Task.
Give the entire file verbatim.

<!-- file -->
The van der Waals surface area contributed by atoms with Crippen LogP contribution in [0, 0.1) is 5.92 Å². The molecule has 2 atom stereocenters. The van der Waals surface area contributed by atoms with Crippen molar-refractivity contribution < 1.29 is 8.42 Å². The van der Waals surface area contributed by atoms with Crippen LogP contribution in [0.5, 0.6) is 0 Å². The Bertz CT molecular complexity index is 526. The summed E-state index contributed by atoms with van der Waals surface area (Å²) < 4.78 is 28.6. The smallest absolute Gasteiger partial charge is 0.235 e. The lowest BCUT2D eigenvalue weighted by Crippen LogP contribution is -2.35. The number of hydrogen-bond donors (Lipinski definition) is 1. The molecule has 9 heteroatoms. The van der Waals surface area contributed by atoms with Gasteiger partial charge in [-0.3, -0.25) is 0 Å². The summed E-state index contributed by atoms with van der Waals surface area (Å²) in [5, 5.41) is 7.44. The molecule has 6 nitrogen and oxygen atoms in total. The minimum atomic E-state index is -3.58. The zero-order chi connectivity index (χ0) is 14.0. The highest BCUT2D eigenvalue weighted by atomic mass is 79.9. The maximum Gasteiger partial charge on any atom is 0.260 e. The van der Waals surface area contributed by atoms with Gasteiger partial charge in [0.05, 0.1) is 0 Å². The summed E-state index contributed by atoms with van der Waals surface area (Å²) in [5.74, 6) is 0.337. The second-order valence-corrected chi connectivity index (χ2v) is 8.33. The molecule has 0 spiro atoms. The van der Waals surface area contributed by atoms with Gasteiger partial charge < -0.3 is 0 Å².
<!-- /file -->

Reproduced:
The van der Waals surface area contributed by atoms with Crippen LogP contribution in [0, 0.1) is 5.92 Å². The molecule has 2 atom stereocenters. The van der Waals surface area contributed by atoms with Crippen molar-refractivity contribution < 1.29 is 8.42 Å². The van der Waals surface area contributed by atoms with Crippen LogP contribution in [0.5, 0.6) is 0 Å². The Bertz CT molecular complexity index is 526. The summed E-state index contributed by atoms with van der Waals surface area (Å²) < 4.78 is 28.6. The smallest absolute Gasteiger partial charge is 0.235 e. The lowest BCUT2D eigenvalue weighted by Crippen LogP contribution is -2.35. The number of hydrogen-bond donors (Lipinski definition) is 1. The molecule has 9 heteroatoms. The van der Waals surface area contributed by atoms with Gasteiger partial charge in [-0.3, -0.25) is 0 Å². The summed E-state index contributed by atoms with van der Waals surface area (Å²) in [5, 5.41) is 7.44. The molecule has 6 nitrogen and oxygen atoms in total. The minimum atomic E-state index is -3.58. The zero-order chi connectivity index (χ0) is 14.0. The highest BCUT2D eigenvalue weighted by atomic mass is 79.9. The maximum Gasteiger partial charge on any atom is 0.260 e. The van der Waals surface area contributed by atoms with Gasteiger partial charge in [0.05, 0.1) is 0 Å². The summed E-state index contributed by atoms with van der Waals surface area (Å²) in [5.74, 6) is 0.337. The second-order valence-corrected chi connectivity index (χ2v) is 8.33. The molecule has 0 spiro atoms. The van der Waals surface area contributed by atoms with Gasteiger partial charge < -0.3 is 0 Å².